In such a scenario, decision makers do not even have a probability to describe the risk involved. Here, Professor Xue studies how an individual makes choices under ambiguity, and how a society evaluates fairness and efficiency in situations of ambiguity.

Avoiding wastage of public resources

Policy makers everywhere are tasked with dividing up public funds to finance the development of public facilities such as roads, hospitals and libraries. They commit to a deterministic allocation of resources, based on estimates of historical public demand and statistical analysis.

“But there are many public districts, and the money has to be allocated before we know exactly the local public demand of each district. We don’t know precisely how heavy the traffic flow will be on a particular road, or how many people will show up at the library or hospital,” Professor Xue said.

In a research paper titled “Fair division with uncertain needs” and published in Social Choice and Welfare, Professor Xue studied how best to avoid wastage when allocating resources, especially under situations of uncertainty.

Take a hypothetical situation with two agents: one agent needs 50 units of a resource, while a second agent needs 0 or 100 units of a resource, with both options equally likely. If one were to take the average for both agents they appear to have the same average need, Professor Xue explained. Yet the degree of the riskiness of their needs are different, as the second agent involves a large degree of risk.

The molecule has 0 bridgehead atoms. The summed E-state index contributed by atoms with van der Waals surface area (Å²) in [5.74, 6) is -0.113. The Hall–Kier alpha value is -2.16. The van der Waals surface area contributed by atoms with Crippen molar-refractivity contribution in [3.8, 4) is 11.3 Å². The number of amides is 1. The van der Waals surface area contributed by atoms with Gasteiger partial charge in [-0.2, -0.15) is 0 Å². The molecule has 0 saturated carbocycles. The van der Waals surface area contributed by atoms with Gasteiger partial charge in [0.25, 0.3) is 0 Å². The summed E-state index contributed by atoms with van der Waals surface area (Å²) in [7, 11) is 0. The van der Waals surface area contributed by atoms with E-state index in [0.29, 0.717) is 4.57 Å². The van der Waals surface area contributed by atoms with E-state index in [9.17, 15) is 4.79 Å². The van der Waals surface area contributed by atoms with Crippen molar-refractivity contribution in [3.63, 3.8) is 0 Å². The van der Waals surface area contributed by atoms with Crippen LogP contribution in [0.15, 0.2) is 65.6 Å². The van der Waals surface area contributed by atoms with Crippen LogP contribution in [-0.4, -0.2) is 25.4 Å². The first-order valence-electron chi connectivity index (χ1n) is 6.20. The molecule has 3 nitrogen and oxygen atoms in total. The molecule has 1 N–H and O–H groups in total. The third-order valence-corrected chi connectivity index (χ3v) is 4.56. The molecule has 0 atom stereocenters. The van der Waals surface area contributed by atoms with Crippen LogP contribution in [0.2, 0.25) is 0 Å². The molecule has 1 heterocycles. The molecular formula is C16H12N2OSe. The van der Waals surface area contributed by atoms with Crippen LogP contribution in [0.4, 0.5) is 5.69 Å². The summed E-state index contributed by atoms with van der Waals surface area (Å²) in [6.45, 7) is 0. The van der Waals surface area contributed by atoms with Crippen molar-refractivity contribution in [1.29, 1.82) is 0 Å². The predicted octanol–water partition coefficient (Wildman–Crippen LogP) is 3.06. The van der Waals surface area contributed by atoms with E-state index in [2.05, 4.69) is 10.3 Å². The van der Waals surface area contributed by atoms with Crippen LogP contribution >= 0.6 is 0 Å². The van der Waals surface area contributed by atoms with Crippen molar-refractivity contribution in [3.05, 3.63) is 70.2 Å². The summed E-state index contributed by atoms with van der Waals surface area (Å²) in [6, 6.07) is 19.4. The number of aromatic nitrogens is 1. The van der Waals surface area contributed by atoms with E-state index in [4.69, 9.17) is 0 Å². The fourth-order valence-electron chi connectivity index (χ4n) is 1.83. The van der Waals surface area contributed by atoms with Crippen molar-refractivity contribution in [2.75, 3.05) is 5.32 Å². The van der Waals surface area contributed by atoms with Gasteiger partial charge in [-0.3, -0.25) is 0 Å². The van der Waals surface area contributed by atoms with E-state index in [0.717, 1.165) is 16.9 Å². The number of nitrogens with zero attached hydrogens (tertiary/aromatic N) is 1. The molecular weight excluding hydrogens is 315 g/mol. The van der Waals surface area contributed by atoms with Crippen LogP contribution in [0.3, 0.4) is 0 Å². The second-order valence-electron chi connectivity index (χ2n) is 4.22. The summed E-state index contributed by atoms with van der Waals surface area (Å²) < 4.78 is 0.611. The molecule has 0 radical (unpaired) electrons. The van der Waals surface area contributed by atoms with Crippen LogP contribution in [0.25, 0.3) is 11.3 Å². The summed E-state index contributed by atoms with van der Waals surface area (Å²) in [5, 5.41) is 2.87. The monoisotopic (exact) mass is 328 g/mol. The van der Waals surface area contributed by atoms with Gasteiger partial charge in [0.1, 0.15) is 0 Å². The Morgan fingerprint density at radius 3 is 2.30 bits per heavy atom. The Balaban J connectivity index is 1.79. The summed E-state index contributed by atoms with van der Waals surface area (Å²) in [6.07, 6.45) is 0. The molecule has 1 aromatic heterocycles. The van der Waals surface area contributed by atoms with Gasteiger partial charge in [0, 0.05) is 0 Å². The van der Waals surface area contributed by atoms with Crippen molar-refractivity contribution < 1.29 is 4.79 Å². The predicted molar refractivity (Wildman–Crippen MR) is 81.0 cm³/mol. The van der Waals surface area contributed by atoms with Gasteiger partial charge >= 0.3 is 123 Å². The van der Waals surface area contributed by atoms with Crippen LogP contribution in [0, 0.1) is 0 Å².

“If the resource is money, giving the second agent any amount of money—even just one dollar—may be wasteful as there is a 50% chance the second agent needs nothing. If the planner is extremely averse to waste, then the planner should allocate the whole 50 units to the first agent,” she said.

However, this may not seem fair, Professor Xue pointed out, as the second agent has at least a 50% probability of needing 100 units of a resource. Professor Xue therefore proposed a family of rules that strikes a balance between the two extremes, one being too sensitive to uncertainty, and the other being unresponsive to uncertainty.